Thanks for the kind words, and no I’m not shocked. we all have movies like that – the goold ole classics we need to ccatch up on!

      • I think Alien3 gets a bad rap because it’s such a downer coming off the action-high of Aliens. Personally I like Alien3 a little better than Aliens.

        But the first is the best, and really the only one of that lot that I would call a Movie That Everyone Should See.

      • Yeah, I’m kind of on the fence about “alienS”. When FMR is in like year six and I’m starving for MTESS candidates, it’s going to look pretty good… probably one of those deals. LOL

      • Aliens 3 was a problem because it really screwed with the end of Aliens. It wiped some great characters out off screen and pointlessly just because in the story it wanted to tell they were superfluous. If it was a stand alone story set in the Alien universe it would have been better, but because it happened directly after Aliens it pissed a lot of people off. If one hadn’t seen Aliens I think it would be one of the best of the sereis.

      • Well, it IS a Fincher film, so it has to be some kind a effed up. lol.

        Aliens is my favorite, but I dont mind rewatching the original a hundred times or so. Aliens though is the most quotable. If I had a dime for every time I’ve yelled “GAME OVER, MAN! GAME OVER!” I’d be a rich man. :lol:

        Personally I’d put Aliens on the MTESS list over Alien… but not by alot.

      • OOOOH. Controversy.

        Mild… but you know, controversy.

        HERETIC!! (Trying to drive up the controversy)

        I’ve always felt that the original was superior for the fact that it should get the credit for originating the universe, creatures, mythos, what have you, plus the horror element is greater even though the action element is way way inferior.

        They are both good though. Cameroon’s entry in the series will most likely one day be an entry in this series. :D

      • “OOOOH. Controversy.
        Mild… but you know, controversy.
        HERETIC!! (Trying to drive up the controversy) ”

        GET AWAY FROM (Aliens) YOU B!%Ç#!

        Hey, anything I can do to help the controversy, happy to oblige. ;)

      • Ohhhhh. POINTS for the comeback VIA the Movie Quote. That is a MAJOR Victory.

        Of course, the original’s lack of “Catchphrases” may actually strengthen my position in the debate.
        :D

      • Ah, you’re thinking of Alien: Resurrection. The clone of Ripley’s DNA was combined with the Alien Queen’s with the result…

        Eh, on second thought, I don’t even want to go there. Suffice to say, Ripley died in Alien3, and she was never “maternal” about the aliens.

    • Seriously? Oh man, you’re in for a good one!

      Hope I didnt spoil the shit out of it for you.

      I presume everyone knows by now that every detail could/would be covered in these posts

  4. Okay, I am by no means a film snob, but Alien just did not work for me. I would say I liked it, but nothing more than that. The suspense was built up masterfully, but that’s just it, by the end I was so tired of nothing really happening I didn’t care much anymore. Still, everyone seems to love it so I must be wrong ;)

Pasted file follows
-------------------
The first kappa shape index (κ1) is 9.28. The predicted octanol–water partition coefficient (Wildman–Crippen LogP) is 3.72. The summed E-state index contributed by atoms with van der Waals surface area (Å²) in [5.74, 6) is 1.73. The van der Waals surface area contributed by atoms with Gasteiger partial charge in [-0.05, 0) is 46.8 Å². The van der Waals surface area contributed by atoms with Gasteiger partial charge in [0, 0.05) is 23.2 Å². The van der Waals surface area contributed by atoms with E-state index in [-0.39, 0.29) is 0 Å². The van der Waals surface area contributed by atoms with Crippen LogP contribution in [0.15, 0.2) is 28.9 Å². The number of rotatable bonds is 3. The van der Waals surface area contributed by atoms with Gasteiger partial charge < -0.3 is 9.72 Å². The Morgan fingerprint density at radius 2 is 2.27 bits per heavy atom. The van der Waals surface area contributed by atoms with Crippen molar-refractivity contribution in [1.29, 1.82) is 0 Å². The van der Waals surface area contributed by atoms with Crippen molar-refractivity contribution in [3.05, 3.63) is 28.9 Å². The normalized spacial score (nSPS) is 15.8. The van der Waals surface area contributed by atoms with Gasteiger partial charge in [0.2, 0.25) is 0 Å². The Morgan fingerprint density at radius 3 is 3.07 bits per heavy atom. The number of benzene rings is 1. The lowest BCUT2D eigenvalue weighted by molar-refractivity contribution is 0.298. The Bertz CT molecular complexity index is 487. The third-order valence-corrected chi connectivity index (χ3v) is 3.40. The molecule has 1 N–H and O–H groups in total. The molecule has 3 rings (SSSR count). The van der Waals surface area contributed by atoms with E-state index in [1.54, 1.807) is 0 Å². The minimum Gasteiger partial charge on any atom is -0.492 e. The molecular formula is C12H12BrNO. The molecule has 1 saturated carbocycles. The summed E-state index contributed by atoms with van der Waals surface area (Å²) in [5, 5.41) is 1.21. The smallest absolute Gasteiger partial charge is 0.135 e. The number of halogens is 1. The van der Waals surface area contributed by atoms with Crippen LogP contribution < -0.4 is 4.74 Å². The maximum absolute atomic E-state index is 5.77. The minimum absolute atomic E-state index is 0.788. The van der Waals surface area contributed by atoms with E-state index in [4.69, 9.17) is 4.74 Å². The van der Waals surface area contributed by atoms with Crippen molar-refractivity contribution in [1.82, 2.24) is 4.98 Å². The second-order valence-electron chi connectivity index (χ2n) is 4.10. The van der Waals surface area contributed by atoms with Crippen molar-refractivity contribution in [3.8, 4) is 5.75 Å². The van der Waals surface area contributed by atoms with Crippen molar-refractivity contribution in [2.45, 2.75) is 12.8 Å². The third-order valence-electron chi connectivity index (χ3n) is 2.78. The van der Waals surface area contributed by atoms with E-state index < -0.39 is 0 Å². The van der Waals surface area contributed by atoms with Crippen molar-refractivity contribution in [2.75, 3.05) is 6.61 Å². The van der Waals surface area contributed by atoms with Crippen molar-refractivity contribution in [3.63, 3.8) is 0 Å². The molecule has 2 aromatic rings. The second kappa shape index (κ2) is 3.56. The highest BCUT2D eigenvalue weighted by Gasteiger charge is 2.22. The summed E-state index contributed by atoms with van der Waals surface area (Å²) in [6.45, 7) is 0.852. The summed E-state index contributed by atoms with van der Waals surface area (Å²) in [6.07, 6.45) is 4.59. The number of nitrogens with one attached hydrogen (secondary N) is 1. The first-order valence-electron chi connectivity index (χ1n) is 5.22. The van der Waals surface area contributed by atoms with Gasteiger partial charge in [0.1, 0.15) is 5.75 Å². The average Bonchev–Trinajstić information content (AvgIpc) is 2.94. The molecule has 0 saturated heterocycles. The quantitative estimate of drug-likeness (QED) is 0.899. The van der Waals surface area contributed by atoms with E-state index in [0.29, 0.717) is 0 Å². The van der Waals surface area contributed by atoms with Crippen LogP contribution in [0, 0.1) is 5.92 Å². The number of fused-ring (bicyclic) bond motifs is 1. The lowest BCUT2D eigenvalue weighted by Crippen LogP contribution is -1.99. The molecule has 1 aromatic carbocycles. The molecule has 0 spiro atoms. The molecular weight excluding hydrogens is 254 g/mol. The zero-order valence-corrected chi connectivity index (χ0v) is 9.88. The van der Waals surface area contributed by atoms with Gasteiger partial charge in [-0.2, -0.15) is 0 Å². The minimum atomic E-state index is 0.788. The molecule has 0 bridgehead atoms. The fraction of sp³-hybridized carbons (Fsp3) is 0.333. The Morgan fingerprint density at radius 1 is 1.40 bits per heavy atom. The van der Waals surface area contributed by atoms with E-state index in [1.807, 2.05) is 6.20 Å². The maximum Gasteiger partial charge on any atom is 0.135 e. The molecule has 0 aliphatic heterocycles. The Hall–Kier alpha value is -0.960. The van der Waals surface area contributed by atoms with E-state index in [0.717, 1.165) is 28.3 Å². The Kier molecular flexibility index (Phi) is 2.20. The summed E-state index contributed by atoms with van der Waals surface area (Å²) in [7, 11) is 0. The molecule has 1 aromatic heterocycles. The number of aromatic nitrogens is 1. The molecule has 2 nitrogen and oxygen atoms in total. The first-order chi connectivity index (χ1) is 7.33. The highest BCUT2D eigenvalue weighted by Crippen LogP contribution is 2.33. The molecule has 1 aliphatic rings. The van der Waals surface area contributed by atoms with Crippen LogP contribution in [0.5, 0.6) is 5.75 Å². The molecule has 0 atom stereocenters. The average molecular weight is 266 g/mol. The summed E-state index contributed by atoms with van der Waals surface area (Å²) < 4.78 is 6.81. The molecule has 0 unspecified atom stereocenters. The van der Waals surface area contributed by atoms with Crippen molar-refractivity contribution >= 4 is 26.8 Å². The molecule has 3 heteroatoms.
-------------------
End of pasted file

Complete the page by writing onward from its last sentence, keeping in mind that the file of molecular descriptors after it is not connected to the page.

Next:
Blade Runner is definitely my favorite Scott, though.

    Good review!

    • “Okay, I am by no means a film snob’

      Yeah, we know, dude. You hang out here. LOL!! :D

      “The suspense was built up masterfully”

      Is often a challenge in and of itself, n’est ce pas? So the fact that so much suspense WAS created… well that needs to be a check in the win coulmn! I would kind of disagree about the “nothing happening”, but I will cede to the fact that whatever “kills” the creature makes are off screen… implied.

      “Blade Runner is definitely my favorite Scott, though”.

      Oh! Pbbbt!! ME TOO. Hell yeah. Top ten flick for me… I inducted that one into this series early on. :D

      And we all know what its like to not connect with a classic, for sure, so just shout that out whenever you’re feeling it man.

  5. The movie has not outdated itself. If you saw “Star Trek” 33 years after it aired, you say; This is nothing but a buncha stinking blinking Christmas lights. The artistic foreign world of “Alien” seems to be eternal.

    • HA HA HA!! Now THAT’S a good point!!

      I got the original Star Trek series on Blu. They did this thing where they had alternate takes where you could see modern special effects shots anytime an outer space shot was shown. I couldn’t watch them that way, because then theyd cut back to the bridge and wow!! LOL… youre so right.

      NOTE TO ALL: The stories still rock though. The comment above is not to be taken as permission to badmouth Star Trek at FMR. I just want that understood.

      But you’re right, this movie hasn’t aged a bit. You can tell some of the old school slight of hand they had to use a couple of times, but its not a detraction in the least.

      • Who me ? I’m dyed in the wool Star Trek true Blu (Ray). I am deeply grateful for your skill and knowledge in recognizing Sigourney Weaver in this. Could someone like Lisbeth Salander have made it to the screen without her portrayal?

  6. I remember seeing Alien in the theater multiple times. Thought it was great, except with all the dark lighting and the fast moving alien, I was disappointed with not being able to see the creature that well. I wanted to see what it was all about and the terrible things it could do. (like those internal teeth). I guess it helped them to save something for the sequels.